The NYPD was backed down by a state judge who ruled that the department must answer to a public records request about its surveillance of Black Lives Matter protesters’ cell phones and social media activities.
State Supreme Court Justice Arlene Bluth agreed with members of the civil group on Monday, rejecting the NYPD’s argument that releasing the information would compromise its counterterrorism and criminal investigations, the New York Times reported.
In 2017, the New York Civil Liberties Union (NYCLU) filed a Freedom of Information Law request on behalf of Millions March NYC, a group that’s linked to the Black Lives Matter movement.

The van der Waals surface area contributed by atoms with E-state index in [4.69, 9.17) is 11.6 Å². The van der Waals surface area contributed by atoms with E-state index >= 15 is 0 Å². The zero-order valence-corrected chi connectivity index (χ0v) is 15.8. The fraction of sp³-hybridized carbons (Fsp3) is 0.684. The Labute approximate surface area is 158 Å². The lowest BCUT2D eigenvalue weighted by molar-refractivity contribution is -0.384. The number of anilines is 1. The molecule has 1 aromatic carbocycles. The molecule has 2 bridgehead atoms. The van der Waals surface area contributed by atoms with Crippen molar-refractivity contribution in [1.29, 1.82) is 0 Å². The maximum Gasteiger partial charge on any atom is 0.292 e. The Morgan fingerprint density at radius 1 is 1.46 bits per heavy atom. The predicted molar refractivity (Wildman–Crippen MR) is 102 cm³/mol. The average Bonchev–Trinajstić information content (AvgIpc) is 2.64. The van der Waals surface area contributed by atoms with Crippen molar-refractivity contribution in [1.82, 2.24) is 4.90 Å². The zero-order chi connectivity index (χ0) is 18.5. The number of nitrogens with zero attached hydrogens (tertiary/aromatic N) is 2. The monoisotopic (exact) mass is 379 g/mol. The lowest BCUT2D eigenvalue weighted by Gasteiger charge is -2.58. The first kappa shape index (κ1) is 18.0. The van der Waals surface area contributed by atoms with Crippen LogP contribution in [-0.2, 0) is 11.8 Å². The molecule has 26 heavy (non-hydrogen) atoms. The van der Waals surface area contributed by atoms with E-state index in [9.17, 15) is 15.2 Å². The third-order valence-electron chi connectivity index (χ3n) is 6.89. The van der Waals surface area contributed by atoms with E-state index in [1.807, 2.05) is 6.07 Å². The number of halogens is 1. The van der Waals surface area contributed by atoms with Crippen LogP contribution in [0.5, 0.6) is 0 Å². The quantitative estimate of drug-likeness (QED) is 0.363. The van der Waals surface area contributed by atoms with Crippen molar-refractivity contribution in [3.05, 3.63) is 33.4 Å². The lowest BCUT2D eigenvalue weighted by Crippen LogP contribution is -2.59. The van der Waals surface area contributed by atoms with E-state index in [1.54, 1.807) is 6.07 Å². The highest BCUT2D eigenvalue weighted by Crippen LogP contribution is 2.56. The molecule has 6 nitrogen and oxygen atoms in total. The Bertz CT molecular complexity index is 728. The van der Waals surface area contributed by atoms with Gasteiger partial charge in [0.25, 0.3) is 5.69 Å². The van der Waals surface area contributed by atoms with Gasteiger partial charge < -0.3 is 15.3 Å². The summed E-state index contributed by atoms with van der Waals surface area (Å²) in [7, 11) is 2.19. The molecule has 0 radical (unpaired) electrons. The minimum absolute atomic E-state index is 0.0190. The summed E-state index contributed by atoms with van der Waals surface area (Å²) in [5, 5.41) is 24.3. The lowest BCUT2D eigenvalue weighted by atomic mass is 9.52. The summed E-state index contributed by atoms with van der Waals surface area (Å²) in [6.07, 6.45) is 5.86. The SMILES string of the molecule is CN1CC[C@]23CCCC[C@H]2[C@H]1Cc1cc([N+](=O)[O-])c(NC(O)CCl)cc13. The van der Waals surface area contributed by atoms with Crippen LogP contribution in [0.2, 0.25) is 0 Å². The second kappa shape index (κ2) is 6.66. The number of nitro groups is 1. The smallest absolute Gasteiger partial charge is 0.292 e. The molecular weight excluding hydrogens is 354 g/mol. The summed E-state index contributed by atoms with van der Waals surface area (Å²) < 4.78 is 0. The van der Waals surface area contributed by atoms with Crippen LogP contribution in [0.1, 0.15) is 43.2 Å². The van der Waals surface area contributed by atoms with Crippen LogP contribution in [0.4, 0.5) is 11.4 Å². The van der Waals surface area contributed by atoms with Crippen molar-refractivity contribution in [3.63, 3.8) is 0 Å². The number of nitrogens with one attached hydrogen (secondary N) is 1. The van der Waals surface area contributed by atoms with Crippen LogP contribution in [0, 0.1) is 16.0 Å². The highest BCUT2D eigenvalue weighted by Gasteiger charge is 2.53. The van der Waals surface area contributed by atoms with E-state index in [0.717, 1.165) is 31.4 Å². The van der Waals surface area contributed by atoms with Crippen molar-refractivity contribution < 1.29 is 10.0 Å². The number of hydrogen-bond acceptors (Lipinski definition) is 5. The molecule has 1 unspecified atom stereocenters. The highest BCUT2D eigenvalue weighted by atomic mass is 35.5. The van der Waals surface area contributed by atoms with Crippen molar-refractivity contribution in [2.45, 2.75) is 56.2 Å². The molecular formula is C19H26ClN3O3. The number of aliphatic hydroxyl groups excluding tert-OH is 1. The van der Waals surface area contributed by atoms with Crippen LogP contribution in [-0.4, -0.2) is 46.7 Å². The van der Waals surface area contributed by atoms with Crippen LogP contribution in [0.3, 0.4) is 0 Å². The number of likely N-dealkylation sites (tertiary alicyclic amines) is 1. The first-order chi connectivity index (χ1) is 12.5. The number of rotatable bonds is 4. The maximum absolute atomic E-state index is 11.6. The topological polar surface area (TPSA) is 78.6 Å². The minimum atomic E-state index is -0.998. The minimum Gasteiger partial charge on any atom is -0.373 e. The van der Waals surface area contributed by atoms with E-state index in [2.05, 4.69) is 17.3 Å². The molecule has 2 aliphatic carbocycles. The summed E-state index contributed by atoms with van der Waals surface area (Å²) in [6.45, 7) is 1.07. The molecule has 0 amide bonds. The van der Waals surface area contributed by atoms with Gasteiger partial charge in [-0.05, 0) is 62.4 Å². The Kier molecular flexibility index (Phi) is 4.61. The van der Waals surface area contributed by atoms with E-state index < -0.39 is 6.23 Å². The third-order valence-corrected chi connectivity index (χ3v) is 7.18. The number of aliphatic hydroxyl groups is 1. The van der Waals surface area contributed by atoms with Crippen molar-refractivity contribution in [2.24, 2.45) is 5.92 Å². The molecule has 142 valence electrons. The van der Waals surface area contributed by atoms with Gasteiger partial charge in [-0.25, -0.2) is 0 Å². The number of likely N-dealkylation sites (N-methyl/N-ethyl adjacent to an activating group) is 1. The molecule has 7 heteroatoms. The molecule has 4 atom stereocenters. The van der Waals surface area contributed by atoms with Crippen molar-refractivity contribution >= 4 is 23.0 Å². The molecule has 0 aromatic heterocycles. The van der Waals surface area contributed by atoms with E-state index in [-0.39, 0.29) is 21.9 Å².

The department initially rejected the request for information with the blanket statement that it could “neither confirm nor deny” the existence of those records, citing what’s known as a “Glomar response” that’s mostly used in national security surveillance cases, according to the NYCLU.
Bluth warned the department that it’s violating the law if the police used cell-site simulator technology and “cannot hide exposure of that fact through a Glomar response.”
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